A hydrometer is a tool used for determining the relative density of a liquid. Hydrometers are normally graduated and calibrated with single or multiple scales such as API Gravity and Specific Gravity.
A hydrometer allows home distillers to determine the amount of sugar in their wort. For example, beer hydrometers are basically used to measure the amount of sugar present in a liquid.
A hydrometer typically consists of a hollow glass tube with a larger bottom for buoyancy; mercury or a ballast like lead for stability; and a thin stem with constantly-spaced graduations for measurement. The liquid to be measured is poured into a sizeable container, usually a graduated cylinder, and a hydrometer is slowly immersed into the liquid until it is freely floating. The position at which the liquid surface is in contact with the stem of the inserted hydrometer indicates relative density.
Hydrometers are typically calibrated for various uses, e.g. an alcoholometer for determining higher volumes of alcohol in spirits, a lactometer for determining the density of milk, or a saccharometer for gauging how much sugar is in a liquid.
When it comes to home brewers, using the hydrometer to take measurement both at the start and the end of the fermentation process allows one to test and measure which scales specific gravity of the alcohol content in the final product and to evaluate the performance of yeast used.
What Does The Hydrometer Do?
A hydrometer can be found in any beer or wine making environment.
It determines the Specific Gravity of the liquid that you want to ferment and this should then give you an idea of the Alcohol by Volume (ABV) you’ll end up with.
The hydrometer is then used throughout the fermentation process to ensure sugar is completely converted to alcohol. You’ll be able to realize this by the reduction in gravity via temperature controllers. The gravity will drop as more and more sugar is converted into alcohol.
For instance, the initial gravity in a regular wine ranges from 1.075 to 1.090. This figure will change each day by around 10 points depending on factors such as nutrition and temperature. After several days, this figure will drop to, let say, 1.040 and eventually settle in the range of 1.000 to 0.990.
How Does a Hydrometer Work?
As we’ve mentioned above, it helps to measure sugar content in a liquid. The gravity reading is higher when there is more sugar in the liquid. In contrast, the reading is lower when there is more alcohol present in the liquid (i.e. after fermentation since the sugar has been converted to alcohol).
For instance, when the hydrometer is immersed in water at room temperature, the reading will settle at 1.000. This is very important to know since it can help you test the accuracy of your hydrometer.
Basically, the denser the liquid (due to more sugar content), the higher the reading.
How to Use a Hydrometer
Your hydrometer has been purposely designed for the home beer and wine maker. It features a reasonably wide range, thereby eliminating the need for multiple tools of narrower ranges that would otherwise be required to get the job done.
As mentioned earlier, a hydrometer helps to measure the density of a liquid relative to water. Water is assigned the value 1.000, and all of the other liquids are measured in relation to this value.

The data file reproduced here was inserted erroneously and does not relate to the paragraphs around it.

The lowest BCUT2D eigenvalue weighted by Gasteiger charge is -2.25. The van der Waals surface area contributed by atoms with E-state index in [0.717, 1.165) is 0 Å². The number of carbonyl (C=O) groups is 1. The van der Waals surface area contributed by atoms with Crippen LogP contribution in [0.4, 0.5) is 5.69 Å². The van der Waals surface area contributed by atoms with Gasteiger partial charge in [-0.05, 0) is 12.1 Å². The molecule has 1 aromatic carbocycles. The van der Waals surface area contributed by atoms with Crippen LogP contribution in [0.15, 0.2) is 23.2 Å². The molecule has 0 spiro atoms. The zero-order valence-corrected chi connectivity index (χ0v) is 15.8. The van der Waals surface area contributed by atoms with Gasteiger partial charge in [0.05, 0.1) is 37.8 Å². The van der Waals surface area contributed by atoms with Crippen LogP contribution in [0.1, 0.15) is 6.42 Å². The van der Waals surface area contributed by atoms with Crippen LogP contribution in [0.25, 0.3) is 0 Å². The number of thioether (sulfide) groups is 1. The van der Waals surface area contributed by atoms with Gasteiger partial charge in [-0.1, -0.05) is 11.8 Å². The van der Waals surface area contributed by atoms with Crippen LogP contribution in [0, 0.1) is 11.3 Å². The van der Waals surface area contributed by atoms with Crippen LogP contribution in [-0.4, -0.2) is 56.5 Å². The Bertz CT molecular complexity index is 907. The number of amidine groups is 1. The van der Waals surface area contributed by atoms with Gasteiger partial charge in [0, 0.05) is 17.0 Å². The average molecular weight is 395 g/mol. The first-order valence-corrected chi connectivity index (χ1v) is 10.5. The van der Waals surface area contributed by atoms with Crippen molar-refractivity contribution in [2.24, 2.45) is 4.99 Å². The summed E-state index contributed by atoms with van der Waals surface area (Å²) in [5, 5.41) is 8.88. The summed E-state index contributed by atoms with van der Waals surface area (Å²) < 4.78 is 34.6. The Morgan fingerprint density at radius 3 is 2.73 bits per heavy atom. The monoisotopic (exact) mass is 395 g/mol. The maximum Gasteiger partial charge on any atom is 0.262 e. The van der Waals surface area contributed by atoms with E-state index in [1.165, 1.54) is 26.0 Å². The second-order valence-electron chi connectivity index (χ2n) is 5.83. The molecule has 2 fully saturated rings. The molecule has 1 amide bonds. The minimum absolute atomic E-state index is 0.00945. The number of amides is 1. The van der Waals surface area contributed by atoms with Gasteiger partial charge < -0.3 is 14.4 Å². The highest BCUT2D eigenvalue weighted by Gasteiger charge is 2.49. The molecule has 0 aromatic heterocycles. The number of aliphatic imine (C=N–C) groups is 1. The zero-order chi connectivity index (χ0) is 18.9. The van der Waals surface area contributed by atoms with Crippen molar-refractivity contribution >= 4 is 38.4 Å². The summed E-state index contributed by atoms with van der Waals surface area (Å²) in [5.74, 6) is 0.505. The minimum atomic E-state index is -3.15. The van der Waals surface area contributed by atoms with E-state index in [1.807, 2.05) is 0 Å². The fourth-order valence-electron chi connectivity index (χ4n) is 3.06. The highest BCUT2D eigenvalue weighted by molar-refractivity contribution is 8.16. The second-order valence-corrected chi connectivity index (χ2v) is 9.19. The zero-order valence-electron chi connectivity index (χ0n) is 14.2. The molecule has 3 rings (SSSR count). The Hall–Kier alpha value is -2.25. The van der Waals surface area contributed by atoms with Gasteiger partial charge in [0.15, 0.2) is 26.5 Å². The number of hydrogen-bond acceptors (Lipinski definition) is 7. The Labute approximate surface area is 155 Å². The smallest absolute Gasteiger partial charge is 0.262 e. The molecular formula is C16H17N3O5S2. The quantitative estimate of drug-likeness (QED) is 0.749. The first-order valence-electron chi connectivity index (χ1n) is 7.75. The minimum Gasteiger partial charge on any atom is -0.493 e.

The result is the Specific Gravity of the liquid in question. As you add honey, sugar, molasses, malt extract or any other soluble solid, the figures after the decimal point will typically increase. During fermentation, sugar is converted into alcohol and carbon dioxide. The figure will, therefore, decrease.
Simply add the sample to your sample holder (hydrometer jar). It is important to ensure the temperature is in the suggested range based on your particular hydrometer. Be sure to utilize enough of the sample to ensure your hydrometers measure properly and doesn’t reach the bottom of the holder.
Slowly put the hydrometer in the liquid to avoid overflow and allow it to rest. Make sure your hydrometer does not rest on the sides of the brewing equipment sample holder or it will give the wrong reading.
The point where the liquid meets the scale will be your reading. Make sure you take the reading below the meniscus (i.e. below the surface of the liquid).
Measuring Alcohol Content with a Hydrometer
You can also use your alcohol hydrometers to determine the alcohol content of your homemade beers wines or beverage.
Firstly, take a reading before fermentation. The hydrometer must have a scale known as the “potential alcohol” scale. The scale helps to measure specific amount of alcohol to be produced if the wash is fully fermented (S.G. 1.000 or less). To get the first reading, you can use a bear thief to extract a sample and transfer it to a sample cylinder. The testing cylinder must have enough liquid in it to properly suspend your hydrometer. Next, immerse the hydrometer and let it float. Wait until all the air escapes from your liquid. Then, make sure your hydrometer is at the middle and positioned vertically so you can get the most accurate reading. For a typical wort, the first reading will range from 1.035 to 1.060.
Once the fermentation is complete, take your second reading. From there, subtract the second reading from the first reading. The difference between the two figures is the alcohol content that you’ve been able to produce. To get you a rough idea of what you should aim for, a regular beer’s Final Gravity Reading (FG) is anywhere between 1.015 and 1.005.
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